prpri Cess allowable in computation of Income from Business or Profession Cess allowable in computation of Income from Business or Profession

Case Law Details

Case Name : Overseas Polymers Private Limited Vs ACIT (ITAT Mumbai)
Appeal Number : ITA No. 6754/MUM/2018
Date of Judgement/Order : 17/12/2020
Related Assessment Year : 2013-14

Overseas Polymers Private Limited Vs ACIT (ITAT Mumbai)

Legislature in Sec. 40(a)(ii) has though provided that ‘any rate or tax levied’ on ‘profits and gains of business or profession’ shall not be deducted in computing the income chargeable under the head ‘profits and gains of business or profession’, but then there was no reference to any ‘cess’. Also, the High Court observed that there was no scope to accept that “cess” being in the nature of a tax was equally not deductible in computing the income chargeable under the head “profits and gains of business or profession”. It is further observed that if the legislature would had intended to prohibit the deduction of amounts paid by an assessee towards say, “education cess” or any other “cess”, then, it could have easily included a reference to “cess” in clause (ii) of Section 40(a). On the basis of its aforesaid observations, the Hon‘ble High Court has concluded that now when the legislature had not provided for any prohibition on the deduction of any amount paid towards “cess” in clause (ii) of Sec. 40(a), therefore, holding to the contrary would amount to reading something which is not to be found in the text of the provision of Sec. 40(a)(ii). Accordingly, the Hon‘ble High Court has concluded that there was no prohibition on the deduction of any amount paid towards “cess” in Sec. 40(a)(ii), while computing the income chargeable under the head “profits and gains of business or profession”.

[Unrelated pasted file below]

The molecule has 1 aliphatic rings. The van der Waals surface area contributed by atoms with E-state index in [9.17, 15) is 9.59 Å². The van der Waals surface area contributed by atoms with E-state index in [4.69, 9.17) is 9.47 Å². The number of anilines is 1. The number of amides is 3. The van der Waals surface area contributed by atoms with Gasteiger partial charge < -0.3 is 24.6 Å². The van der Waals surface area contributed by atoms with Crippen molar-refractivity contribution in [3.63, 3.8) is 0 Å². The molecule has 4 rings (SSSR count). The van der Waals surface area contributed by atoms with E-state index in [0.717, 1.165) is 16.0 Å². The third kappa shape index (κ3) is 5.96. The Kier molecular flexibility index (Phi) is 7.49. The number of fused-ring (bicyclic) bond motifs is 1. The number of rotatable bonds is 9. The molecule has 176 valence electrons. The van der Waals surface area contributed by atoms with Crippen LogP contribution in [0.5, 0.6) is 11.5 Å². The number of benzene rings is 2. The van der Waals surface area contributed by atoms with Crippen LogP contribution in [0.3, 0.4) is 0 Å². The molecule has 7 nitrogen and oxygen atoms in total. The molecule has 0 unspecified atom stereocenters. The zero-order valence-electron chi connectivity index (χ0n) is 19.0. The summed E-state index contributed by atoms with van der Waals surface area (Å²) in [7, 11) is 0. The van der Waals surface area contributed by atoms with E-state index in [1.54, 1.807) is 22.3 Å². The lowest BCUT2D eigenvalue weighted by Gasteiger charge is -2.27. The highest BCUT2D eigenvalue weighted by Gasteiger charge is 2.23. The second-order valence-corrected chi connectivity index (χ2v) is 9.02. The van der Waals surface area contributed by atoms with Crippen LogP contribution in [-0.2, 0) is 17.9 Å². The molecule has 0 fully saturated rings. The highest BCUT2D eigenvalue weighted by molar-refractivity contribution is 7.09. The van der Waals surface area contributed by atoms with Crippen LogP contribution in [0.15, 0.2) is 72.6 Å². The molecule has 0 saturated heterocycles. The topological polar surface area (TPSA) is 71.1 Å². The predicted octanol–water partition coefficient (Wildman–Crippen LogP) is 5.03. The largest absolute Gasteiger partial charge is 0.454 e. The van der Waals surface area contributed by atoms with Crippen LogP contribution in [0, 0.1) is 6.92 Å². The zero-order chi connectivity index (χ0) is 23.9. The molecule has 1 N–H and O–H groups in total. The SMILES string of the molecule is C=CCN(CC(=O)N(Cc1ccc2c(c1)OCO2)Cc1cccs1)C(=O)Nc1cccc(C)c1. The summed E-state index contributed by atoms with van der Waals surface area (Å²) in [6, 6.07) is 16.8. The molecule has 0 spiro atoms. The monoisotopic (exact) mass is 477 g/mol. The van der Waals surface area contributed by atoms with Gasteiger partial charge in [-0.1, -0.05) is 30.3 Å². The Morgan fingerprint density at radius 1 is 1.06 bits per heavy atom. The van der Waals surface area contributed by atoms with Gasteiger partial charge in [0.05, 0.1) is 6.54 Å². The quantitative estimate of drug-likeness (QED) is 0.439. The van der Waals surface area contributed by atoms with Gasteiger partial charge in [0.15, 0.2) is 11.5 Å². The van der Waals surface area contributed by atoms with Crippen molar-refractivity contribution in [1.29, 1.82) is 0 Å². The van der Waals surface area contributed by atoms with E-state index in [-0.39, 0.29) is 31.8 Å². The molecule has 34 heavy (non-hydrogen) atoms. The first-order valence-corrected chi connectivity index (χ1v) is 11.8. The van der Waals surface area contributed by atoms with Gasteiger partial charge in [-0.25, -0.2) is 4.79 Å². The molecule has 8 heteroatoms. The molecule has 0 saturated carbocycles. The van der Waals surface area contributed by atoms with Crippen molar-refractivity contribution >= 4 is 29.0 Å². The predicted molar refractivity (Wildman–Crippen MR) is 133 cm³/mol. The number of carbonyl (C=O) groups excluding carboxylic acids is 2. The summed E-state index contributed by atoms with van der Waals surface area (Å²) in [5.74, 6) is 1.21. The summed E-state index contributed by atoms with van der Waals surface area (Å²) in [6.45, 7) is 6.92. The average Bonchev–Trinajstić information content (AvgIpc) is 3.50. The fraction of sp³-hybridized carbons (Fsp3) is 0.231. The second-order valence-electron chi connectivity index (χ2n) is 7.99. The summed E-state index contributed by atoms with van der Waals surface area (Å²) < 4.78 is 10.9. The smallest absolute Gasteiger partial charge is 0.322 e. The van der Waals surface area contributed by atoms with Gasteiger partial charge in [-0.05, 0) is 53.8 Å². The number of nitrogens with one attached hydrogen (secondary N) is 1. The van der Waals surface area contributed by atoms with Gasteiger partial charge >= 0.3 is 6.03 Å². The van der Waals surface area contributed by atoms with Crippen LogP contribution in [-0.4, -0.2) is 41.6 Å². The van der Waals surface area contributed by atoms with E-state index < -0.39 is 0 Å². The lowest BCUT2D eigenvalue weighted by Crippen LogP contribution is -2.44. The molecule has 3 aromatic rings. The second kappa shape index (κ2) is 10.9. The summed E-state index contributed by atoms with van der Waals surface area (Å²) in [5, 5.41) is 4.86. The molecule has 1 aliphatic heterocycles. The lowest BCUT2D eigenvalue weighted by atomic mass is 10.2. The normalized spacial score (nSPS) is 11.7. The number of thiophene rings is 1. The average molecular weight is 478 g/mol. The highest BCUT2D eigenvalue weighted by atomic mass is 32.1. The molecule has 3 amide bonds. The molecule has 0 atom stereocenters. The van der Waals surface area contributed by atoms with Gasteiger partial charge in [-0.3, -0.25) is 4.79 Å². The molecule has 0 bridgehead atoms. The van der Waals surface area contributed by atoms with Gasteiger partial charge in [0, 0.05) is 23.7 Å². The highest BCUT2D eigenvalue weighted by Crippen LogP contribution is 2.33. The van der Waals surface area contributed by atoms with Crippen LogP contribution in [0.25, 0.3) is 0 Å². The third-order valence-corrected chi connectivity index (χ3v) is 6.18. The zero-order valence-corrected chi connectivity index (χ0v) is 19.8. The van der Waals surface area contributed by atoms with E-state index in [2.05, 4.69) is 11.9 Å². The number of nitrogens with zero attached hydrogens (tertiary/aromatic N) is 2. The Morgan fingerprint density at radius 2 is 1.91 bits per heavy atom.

Similar view has been taken by the Hon’ble Rajasthan High Court in Chambal Fertilizers & Chemicals Ltd. (supra), after considering the decision in Travancore Titanium Products Ltd. (supra) and Smith Kline amp; French (India) Ltd. (supra).

 Respectfully following the decision in Sesa Goa Ltd. (supra) and Chambal Fertilizers & Chemicals Ltd. (supra), we hold that the assessee shall be entitled for deduction of education cess and higher & secondary education cess while computing income chargeable under the head “profits and gains of business or profession”.

FULL TEXT OF THE ITAT JUDGEMENT

The appeal filed by the assessee is directed against the order passed by the Assistant Commissioner of Income Tax, 10(3)(1), Mumbai u/s 143(3) r.w.s. 144C(3) of the Income Tax Act, 1961 (the Act).

2. In the beginning of hearing, the Ld. counsel for the appellant submits that the 1st, 2nd and 3rd grounds of appeal are not pressed only due to smallness of the amount. Having heard the above contentions and examined the facts of the case, the above grounds of appeal are dismissed as not pressed due to smallness of amount.

3. The assessee has filed an additional ground of appeal to claim deduction for the payment made by it towards education cess and secondary and higher education cess. This being a pure question of law, relying on the judgment of the Hon’ble Supreme Court in the case of NTPC Ltd. v. CIT (1998) 229 ITR 383 (SC), wherein it is held that a question of law can be raised before the Tribunal for the first time which has a bearing on the tax liability of an assessee, notwithstanding the fact that the same was not raised before the lower authorities, we admit the above additional ground for adjudication.